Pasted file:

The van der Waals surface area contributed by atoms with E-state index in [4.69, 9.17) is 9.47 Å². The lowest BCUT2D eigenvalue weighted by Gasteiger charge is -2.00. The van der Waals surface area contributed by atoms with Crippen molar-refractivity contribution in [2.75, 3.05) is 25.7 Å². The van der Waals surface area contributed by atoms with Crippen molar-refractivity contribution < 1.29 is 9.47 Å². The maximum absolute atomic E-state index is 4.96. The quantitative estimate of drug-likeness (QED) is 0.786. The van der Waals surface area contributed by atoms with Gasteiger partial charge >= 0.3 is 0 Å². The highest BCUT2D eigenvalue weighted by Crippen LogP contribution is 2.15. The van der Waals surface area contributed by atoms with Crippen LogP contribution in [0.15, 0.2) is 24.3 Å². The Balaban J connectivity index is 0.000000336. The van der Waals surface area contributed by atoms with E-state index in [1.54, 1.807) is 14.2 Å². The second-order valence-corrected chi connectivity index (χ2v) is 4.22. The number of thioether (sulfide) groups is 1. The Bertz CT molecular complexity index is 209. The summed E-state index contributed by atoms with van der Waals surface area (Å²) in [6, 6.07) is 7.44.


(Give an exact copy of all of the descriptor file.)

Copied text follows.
The van der Waals surface area contributed by atoms with E-state index in [4.69, 9.17) is 9.47 Å². The lowest BCUT2D eigenvalue weighted by Gasteiger charge is -2.00. The van der Waals surface area contributed by atoms with Crippen molar-refractivity contribution in [2.75, 3.05) is 25.7 Å². The van der Waals surface area contributed by atoms with Crippen molar-refractivity contribution < 1.29 is 9.47 Å². The maximum absolute atomic E-state index is 4.96. The quantitative estimate of drug-likeness (QED) is 0.786. The van der Waals surface area contributed by atoms with Gasteiger partial charge >= 0.3 is 0 Å². The highest BCUT2D eigenvalue weighted by Crippen LogP contribution is 2.15. The van der Waals surface area contributed by atoms with Crippen LogP contribution in [0.15, 0.2) is 24.3 Å². The Balaban J connectivity index is 0.000000336. The van der Waals surface area contributed by atoms with E-state index in [1.54, 1.807) is 14.2 Å². The second-order valence-corrected chi connectivity index (χ2v) is 4.22. The number of thioether (sulfide) groups is 1. The Bertz CT molecular complexity index is 209. The summed E-state index contributed by atoms with van der Waals surface area (Å²) in [6, 6.07) is 7.44.